Navigate France (almost) like a local
You don’t have to be a Francophile to master the French language. The French, like many other nationalities, love their mother tongue and immediately warm to any visitor who takes the trouble to pronounce their bonjour and merci perfectly.
A romance language that evolved from Gallo-Roman dialects spoken in Northern France, the French language today owes its modern standardisation to King Francois I who, in 1539, decreed that French, not Latin, would be the official language of the country. Known as le Père et Restaurateur des Lettres (the Father and Restorer of Letters), his work would later pave the way for Cardinal Richelieu to establish the Academie Francaise in 1635 and promote and preserve the French language. Today, French is the second most spoken language in Europe and remains a working language of the United Nations and European Union.
With more than a million words, 20,000 new ones are added each year, many find their way into the English language. Pardon, surf, pedigree, femme, chic and bourgeois all come from French so it’s likely that you already know (and use) some of the language. Beyond the basic niceties, mastering these handy words and phrases will prove incredibly rewarding and most likely net you better service everywhere – at least while you’re holidaying in France.
It never hurts to say hello in any language. In France, it’s almost an unofficial rule to say it when you enter a store.
S'il vous plaît (please)
The French love the word so make sure you tag it onto any request – be it your morning espresso order or when you give your cab driver the address. You can also combine it with bonjour (“bonjour s’il vous plait”) before asking someone for help.
Rather than just nodding or shaking your head, uttering either word will come in handy at the market or boulangerie (bakery) when the storekeeper points at an item in question.
Comment vous appelez-vous (what’s your name?)
Introductions are a formal affair in France so when meeting someone for the first time, make a good impression by asking for their name in French rather than English.
Je m'appelle (My name is…)
As a follow-up to being asking someone’s name, you should introduce yourself accordingly.
Comment allez-vous (how are you?)
You might hear this uttered a few times a day. More casually, locals may simply say “ca va?”, to which you should respond “ca va bien” (things are going well)
Excusez-moi (excuse me)
The French appreciate manners so even if you’re brushing past someone on the sidewalk, it’s important to say excuse me. This also comes in handy when attempting to get the attention of service staff or, while using public transport.
Just as the Japanese bow, the French say pardon multiple times a day, whether they’re asking to pass you or asking you to repeat your request (which will most likely be in English).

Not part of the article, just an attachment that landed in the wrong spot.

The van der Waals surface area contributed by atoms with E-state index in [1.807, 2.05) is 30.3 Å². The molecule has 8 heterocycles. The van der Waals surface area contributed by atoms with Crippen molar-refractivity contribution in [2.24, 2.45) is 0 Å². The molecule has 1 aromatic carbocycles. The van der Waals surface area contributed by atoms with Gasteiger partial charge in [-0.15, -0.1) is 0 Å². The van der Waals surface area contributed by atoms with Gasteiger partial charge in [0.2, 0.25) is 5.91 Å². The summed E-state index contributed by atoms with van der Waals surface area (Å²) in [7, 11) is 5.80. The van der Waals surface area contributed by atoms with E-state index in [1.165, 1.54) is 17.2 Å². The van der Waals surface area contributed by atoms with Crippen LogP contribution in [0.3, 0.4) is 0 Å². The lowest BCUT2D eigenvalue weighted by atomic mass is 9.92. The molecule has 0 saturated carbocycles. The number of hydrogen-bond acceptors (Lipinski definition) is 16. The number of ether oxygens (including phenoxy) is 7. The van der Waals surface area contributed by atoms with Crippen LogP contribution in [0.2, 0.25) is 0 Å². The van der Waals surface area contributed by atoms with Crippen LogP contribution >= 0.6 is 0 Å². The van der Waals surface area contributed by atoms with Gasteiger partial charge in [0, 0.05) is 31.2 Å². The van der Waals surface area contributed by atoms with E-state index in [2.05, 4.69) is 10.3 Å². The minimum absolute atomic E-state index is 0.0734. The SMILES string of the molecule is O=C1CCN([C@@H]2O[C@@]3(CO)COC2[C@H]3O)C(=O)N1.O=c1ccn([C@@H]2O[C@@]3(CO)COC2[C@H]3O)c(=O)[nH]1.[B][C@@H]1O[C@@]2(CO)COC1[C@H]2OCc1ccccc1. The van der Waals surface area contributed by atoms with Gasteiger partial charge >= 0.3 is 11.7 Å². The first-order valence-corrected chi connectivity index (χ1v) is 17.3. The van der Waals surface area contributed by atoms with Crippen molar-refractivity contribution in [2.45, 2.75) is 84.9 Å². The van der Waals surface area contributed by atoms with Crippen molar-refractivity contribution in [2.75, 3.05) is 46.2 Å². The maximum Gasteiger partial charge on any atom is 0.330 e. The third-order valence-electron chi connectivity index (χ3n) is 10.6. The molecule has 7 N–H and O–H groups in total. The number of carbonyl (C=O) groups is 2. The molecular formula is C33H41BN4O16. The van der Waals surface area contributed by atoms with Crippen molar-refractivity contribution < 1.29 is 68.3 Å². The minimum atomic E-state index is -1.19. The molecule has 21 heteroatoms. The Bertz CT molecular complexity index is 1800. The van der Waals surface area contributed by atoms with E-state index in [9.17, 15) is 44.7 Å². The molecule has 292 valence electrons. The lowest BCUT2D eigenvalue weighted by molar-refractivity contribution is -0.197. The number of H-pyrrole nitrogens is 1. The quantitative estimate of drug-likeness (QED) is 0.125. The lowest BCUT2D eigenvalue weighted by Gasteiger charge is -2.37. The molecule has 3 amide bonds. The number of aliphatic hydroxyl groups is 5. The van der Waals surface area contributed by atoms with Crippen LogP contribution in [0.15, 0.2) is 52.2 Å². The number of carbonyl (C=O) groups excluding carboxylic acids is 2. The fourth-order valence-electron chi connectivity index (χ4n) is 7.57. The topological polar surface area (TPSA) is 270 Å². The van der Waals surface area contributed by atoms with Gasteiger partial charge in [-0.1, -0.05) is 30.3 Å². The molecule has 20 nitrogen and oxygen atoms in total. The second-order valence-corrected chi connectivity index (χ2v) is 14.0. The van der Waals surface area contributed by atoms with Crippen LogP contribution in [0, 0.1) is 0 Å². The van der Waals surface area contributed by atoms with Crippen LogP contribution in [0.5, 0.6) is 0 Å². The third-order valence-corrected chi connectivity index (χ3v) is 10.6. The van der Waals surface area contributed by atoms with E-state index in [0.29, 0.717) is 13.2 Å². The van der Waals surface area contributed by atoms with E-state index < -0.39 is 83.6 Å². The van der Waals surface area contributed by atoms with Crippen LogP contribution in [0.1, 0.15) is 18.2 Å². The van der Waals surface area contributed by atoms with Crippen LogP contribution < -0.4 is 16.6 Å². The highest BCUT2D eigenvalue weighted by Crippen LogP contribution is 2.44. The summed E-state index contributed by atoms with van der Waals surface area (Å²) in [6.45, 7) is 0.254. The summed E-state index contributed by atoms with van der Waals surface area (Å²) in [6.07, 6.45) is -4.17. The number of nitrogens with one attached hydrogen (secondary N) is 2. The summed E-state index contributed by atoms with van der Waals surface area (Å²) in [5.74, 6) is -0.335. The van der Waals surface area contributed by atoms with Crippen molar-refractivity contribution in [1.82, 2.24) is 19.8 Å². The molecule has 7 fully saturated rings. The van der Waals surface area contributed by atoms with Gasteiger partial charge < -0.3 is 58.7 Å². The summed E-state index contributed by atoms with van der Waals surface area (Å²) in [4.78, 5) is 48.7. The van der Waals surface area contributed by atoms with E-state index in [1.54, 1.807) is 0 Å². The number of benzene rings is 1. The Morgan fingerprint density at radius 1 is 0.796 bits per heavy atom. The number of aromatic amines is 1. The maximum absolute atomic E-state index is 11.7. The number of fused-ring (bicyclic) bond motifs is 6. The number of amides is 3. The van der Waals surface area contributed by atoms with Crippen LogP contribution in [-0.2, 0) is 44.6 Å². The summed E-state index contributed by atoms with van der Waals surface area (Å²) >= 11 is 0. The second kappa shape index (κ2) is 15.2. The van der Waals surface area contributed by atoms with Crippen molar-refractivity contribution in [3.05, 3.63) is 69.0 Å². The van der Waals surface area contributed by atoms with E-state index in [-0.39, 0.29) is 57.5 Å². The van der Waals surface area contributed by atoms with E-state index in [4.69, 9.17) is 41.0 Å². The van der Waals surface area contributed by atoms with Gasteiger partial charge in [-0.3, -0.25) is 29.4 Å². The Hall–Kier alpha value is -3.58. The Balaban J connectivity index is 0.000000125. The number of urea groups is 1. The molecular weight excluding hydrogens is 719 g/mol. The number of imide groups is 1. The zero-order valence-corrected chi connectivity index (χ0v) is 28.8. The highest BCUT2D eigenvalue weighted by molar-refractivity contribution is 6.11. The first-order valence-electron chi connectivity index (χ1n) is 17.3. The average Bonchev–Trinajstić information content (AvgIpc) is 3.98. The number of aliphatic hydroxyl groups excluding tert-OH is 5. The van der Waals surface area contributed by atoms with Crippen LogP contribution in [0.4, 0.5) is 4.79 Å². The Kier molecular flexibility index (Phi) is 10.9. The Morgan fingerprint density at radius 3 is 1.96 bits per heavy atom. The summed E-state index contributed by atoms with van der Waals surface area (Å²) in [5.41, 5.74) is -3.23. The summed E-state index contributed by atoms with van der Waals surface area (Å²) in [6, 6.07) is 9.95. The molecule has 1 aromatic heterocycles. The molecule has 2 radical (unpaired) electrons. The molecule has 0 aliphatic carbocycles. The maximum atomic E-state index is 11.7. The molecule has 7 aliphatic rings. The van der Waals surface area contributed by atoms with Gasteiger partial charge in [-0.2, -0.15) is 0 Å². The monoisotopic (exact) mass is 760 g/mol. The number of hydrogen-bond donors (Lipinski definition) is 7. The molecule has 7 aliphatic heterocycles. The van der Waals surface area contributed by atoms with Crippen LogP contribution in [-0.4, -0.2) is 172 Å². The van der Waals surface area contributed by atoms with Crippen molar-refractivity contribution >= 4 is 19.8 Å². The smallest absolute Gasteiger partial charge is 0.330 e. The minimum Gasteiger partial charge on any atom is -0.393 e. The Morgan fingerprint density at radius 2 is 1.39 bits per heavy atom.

Ou es… (where is…)
Even if you have Google maps fired up, you’ll be pressed to ask for directions at some point whether it’s to the toilet (toilettes), exit (sortie) or train (metro).
Je voudrais acheter un billet (I would like to buy a ticket)
If you’re traveling by train, this will come in handy. Also, keep in mind you’ll need to state if you want to buy a one-way (simple) ticket or round-trip (retour).
C'est combien (how much is it?)
While prices are usually stated on menus and signage, you may need to ask for the price at small stalls or markets.
La carte/le menu, s’il vous plaît (the menu, please)
Knowing this phrase will take a lot of pressure off ordering while in France. Do keep in mind that carte means a la carte, while menu indicates the prix-fixed menu.
Je ne peux pas manger (I can’t eat…)
If you have dietary restrictions (or have a phobia when it comes to eating frogs legs or snails) you can make your request while ordering. Some common food-related words include: la noix (nuts), les fruit de mer (shellfish), le poisson (fish), le soja (soy), la viande (meat). For vegetarians, it’s végétarien (for men) or végétarienne (for women). For vegans, it’s végétalien(ne).
L’addition, s’il vous plait (the bill, please)
In France, you have to ask for the bill – it won’t come to you. When you’re ready to leave, request the attention of the service staff and ask politely.
Another word you’ll hear daily. Be sure to thank everyone from your waiter to the doorman. If you want to emphasise your thanks, just tag on beaucoup (a lot) at the end.
Au Revoir (goodbye)
Goodbyes are just as important as hellos – a polite conversation always ends with a warm au revoir. Just keep the ‘re’ silent and you’ll say it just like the French.